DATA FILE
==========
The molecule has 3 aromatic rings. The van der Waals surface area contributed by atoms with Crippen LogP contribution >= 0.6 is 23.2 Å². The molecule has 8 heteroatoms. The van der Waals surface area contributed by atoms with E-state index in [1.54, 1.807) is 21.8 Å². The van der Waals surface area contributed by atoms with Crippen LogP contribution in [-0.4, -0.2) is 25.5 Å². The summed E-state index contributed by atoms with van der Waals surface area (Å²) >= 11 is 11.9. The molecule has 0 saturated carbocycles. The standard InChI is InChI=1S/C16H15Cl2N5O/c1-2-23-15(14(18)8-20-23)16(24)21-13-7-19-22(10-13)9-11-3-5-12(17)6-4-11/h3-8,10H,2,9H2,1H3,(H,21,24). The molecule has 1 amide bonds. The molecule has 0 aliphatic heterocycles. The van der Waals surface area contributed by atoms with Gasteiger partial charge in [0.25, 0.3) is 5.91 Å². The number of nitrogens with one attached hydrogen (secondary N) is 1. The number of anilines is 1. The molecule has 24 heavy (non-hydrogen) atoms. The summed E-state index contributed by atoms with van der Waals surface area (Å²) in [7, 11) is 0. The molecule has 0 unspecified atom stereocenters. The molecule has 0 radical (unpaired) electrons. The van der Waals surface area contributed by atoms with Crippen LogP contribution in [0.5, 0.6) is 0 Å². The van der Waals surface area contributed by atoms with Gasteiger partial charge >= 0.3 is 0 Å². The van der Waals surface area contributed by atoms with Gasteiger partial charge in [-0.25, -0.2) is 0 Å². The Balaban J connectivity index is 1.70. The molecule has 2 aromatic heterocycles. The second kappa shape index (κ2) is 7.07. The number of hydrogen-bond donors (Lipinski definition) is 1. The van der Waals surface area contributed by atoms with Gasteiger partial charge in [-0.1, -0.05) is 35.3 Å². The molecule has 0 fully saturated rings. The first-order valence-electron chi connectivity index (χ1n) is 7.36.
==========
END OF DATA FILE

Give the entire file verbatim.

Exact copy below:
The molecule has 3 aromatic rings. The van der Waals surface area contributed by atoms with Crippen LogP contribution >= 0.6 is 23.2 Å². The molecule has 8 heteroatoms. The van der Waals surface area contributed by atoms with E-state index in [1.54, 1.807) is 21.8 Å². The van der Waals surface area contributed by atoms with Crippen LogP contribution in [-0.4, -0.2) is 25.5 Å². The summed E-state index contributed by atoms with van der Waals surface area (Å²) >= 11 is 11.9. The molecule has 0 saturated carbocycles. The standard InChI is InChI=1S/C16H15Cl2N5O/c1-2-23-15(14(18)8-20-23)16(24)21-13-7-19-22(10-13)9-11-3-5-12(17)6-4-11/h3-8,10H,2,9H2,1H3,(H,21,24). The molecule has 1 amide bonds. The molecule has 0 aliphatic heterocycles. The van der Waals surface area contributed by atoms with Gasteiger partial charge in [0.25, 0.3) is 5.91 Å². The number of nitrogens with one attached hydrogen (secondary N) is 1. The number of anilines is 1. The molecule has 24 heavy (non-hydrogen) atoms. The summed E-state index contributed by atoms with van der Waals surface area (Å²) in [7, 11) is 0. The molecule has 0 unspecified atom stereocenters. The molecule has 0 radical (unpaired) electrons. The van der Waals surface area contributed by atoms with Crippen LogP contribution in [0.5, 0.6) is 0 Å². The van der Waals surface area contributed by atoms with Gasteiger partial charge >= 0.3 is 0 Å². The van der Waals surface area contributed by atoms with Gasteiger partial charge in [-0.25, -0.2) is 0 Å². The Balaban J connectivity index is 1.70. The molecule has 2 aromatic heterocycles. The second kappa shape index (κ2) is 7.07. The number of hydrogen-bond donors (Lipinski definition) is 1. The van der Waals surface area contributed by atoms with Gasteiger partial charge in [-0.1, -0.05) is 35.3 Å². The molecule has 0 fully saturated rings. The first-order valence-electron chi connectivity index (χ1n) is 7.36.